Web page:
I cleaned up one of the tail light assemblies for the Spit. It turned out pretty nice and the chrome was surprisingly pit-free. I replaced the inner lens gasket with one I made myself from thin closed-cell black foam that I bought at a craft store. I’ll be replacing the lamps in the assemblies with the replacement LED units for 1157 and 1156 lamps. I’ll also have to swap out the flasher unit with an electronic flasher unit for the LED’s to work but that unit only costs a few dollars.
February 24, 2011
Well it got warm here for a bit and that got me out and working. I cleaned up the garage and got the Spit down off the jack sands and back on her own wheels. I then moved her sideways into the back of the garage so my Wifey can finally get her Mini Cooper into the garage.
The Spit is small enough to fit in with the Mini and the MG roadster in there and still allow me to work on them.
THE BIG NEWS:
I picked up a 1967 MGB GT. I paid way to much for it and it has more rust than the Titanic but it looks good and it is drivable...if you don;t mind the Flintstone floorboards, leaking rear axle seals, intermittent brakes, bad starter and utterly inadequate charging system.
So I'm doing a rolling resto on that now...uggggggghhhh!
Back to the Spitfire.
I pulled the carb off and sent it off to get rebuilt. A local guy who is a NASCAR mechanic is doing the work...maybe the Spit will go fast when he's done...nah. I also have just about all the parts I need to finish the restoration so I may actually have the thing running in a week or two.
I started de-rusting the lower front apron area beneath the bumper. I'll also have to fab up some brackets to get the front bolt holes on the bumper to line up with the bumper brackets on the frame.
The Wifey says it will never run. I can't blame her, the damned car was supposed to be done last summer.
It WILL be on the road and finished by spring. The GT will also be finished in the next few weeks so I'll go from zero LBC's on the road at the begininning of the year to two finished ones. Then it's just the 74 MG roadster and 95 Corvette and all my cars will be done.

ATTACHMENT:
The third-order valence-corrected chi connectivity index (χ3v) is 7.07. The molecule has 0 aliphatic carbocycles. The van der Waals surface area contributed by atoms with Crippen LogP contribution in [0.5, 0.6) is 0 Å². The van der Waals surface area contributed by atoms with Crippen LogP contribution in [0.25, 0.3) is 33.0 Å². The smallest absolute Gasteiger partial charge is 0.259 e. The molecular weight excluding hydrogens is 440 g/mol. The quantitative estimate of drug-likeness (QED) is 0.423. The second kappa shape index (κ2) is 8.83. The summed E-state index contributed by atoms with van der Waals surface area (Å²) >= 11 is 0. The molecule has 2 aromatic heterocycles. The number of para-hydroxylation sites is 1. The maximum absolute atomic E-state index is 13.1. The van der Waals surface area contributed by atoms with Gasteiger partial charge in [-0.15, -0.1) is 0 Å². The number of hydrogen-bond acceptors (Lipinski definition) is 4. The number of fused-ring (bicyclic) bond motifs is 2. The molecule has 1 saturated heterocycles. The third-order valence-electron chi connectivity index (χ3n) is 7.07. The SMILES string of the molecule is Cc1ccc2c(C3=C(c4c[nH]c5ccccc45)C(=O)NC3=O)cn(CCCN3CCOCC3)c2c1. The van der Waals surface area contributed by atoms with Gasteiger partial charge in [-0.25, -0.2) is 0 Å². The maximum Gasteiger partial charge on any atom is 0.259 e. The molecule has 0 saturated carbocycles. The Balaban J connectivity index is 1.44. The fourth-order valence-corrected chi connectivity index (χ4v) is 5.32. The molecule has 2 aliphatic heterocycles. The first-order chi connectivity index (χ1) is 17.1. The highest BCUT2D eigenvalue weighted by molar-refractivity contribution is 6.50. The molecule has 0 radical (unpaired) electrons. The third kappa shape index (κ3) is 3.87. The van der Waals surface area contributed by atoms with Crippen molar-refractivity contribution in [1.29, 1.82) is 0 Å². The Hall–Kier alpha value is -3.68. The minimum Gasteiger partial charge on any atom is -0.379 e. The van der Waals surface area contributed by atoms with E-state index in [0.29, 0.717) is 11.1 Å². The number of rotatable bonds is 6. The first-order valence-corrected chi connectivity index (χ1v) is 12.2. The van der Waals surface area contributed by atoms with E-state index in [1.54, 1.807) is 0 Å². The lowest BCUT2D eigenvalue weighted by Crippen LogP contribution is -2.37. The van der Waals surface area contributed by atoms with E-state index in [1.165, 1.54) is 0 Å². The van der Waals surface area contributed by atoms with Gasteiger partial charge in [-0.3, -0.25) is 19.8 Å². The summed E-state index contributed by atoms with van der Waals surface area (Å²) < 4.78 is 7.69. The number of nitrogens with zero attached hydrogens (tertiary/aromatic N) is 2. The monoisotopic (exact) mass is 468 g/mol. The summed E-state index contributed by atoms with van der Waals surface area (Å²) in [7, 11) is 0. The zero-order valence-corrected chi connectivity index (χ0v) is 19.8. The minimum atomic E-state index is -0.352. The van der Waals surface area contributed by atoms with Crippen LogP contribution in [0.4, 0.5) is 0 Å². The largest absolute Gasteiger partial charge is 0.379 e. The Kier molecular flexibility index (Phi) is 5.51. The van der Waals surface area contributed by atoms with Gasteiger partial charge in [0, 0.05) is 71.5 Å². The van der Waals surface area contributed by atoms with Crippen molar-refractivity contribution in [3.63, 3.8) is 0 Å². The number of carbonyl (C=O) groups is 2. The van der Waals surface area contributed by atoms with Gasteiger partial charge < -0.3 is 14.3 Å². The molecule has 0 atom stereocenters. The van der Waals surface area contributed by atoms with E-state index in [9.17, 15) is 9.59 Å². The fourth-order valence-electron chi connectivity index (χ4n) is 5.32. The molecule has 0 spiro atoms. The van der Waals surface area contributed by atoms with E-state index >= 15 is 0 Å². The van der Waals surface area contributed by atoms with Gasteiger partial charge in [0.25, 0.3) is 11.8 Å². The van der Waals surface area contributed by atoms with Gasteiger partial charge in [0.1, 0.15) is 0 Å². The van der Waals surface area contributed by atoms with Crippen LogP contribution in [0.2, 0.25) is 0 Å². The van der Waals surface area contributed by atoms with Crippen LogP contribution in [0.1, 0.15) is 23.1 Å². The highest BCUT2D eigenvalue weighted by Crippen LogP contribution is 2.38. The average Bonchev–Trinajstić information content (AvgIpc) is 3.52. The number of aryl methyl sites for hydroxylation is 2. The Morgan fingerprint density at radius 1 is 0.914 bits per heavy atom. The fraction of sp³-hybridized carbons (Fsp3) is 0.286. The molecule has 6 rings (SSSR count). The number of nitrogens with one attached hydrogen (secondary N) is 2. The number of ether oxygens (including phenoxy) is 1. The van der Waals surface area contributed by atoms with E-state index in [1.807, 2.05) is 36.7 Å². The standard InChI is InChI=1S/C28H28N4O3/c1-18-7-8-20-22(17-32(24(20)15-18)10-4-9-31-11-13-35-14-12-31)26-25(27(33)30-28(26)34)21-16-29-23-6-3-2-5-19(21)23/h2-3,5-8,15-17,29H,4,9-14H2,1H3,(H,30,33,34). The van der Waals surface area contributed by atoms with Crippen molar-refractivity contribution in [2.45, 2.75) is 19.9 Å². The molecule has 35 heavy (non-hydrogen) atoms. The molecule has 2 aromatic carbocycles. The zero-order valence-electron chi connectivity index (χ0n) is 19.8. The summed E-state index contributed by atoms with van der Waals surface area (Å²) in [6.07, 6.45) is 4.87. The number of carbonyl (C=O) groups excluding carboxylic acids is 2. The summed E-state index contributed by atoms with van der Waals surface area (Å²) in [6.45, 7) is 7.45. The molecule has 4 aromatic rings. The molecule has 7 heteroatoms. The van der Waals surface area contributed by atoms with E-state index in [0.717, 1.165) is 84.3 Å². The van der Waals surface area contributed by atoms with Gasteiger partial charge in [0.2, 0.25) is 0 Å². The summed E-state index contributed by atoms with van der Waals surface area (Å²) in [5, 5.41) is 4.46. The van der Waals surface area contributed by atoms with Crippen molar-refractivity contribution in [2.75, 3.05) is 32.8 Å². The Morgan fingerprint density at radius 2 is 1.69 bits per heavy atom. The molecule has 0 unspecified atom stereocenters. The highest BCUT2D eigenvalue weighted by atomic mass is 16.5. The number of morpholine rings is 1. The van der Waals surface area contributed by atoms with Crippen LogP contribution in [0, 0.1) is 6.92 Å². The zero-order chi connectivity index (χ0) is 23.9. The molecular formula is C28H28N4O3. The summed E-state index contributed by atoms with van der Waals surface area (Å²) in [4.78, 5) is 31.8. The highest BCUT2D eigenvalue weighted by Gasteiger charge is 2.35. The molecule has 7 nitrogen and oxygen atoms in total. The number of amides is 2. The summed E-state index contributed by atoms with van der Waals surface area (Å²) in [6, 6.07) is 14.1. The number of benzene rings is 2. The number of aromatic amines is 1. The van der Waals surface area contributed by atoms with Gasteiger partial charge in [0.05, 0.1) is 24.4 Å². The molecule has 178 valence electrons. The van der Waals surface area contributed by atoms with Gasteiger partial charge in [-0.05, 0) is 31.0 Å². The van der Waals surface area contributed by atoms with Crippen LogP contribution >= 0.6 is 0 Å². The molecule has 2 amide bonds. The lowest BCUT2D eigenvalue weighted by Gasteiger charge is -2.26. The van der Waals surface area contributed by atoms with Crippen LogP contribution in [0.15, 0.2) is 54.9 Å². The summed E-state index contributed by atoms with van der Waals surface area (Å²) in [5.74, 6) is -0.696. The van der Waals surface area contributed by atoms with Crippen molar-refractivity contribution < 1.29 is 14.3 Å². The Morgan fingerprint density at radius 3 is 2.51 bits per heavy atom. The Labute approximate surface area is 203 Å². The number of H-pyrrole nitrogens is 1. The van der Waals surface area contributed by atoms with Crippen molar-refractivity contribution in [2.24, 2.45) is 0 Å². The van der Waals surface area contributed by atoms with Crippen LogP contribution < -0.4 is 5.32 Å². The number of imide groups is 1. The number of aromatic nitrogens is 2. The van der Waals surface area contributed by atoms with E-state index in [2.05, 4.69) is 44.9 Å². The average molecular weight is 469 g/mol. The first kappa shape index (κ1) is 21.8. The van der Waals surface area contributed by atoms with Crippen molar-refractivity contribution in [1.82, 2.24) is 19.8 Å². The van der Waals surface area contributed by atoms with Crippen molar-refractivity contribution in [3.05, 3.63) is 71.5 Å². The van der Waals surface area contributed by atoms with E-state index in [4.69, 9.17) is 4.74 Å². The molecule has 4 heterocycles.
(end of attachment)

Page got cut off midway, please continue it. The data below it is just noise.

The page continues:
I think I may do an all-electric Spitfire or MG next...
December 13, 2010
Actually, I have done work on the Spit, aside from ordering complete brakes rebuild kits and clutch master cylinder.
The seats are completely rebuilt and recovered---total cost, less than $100.00
the interior and door panels are all finished except for the outboard footwell panels I was considering making.
All of the interior sound-proofing and insulation is done and the wood dash fascia has been sanded and refinished-though a few more coats of clear are probably needed.
I replaced the ignition switch--the $100.00+ ignition switch!!! I also replaced the starter relay. The car turns over now.
I got a rebuild kit for the carb and a new metering needle (?) You cant replace the jet in this ZS model carb, just the needle.
I had the car running before, now it just turns over. But it will run for a few seconds if you shoot starter fluid into it.
Quite frankly, I know more about nuclear thermal rocket engines than I do about British carbs.
I emailed Butch, my British car shop owner friend out in Burlington to see if he can do the engine and carb tuning work for me. I'll have to trailer the car out to him but it's worth the time and effort. I'm going to finish up rebuilding all of the braking systems so when the car comes back (barring any major surprises) I can start on the paint and boy work. The Spit will be on the road come spring though that will be about 8 months behind schedule.
then I can get my ass in high gear and get the MGB restoration finished.
God, I hate working on cars in the cold.
I'll keep y'all posted.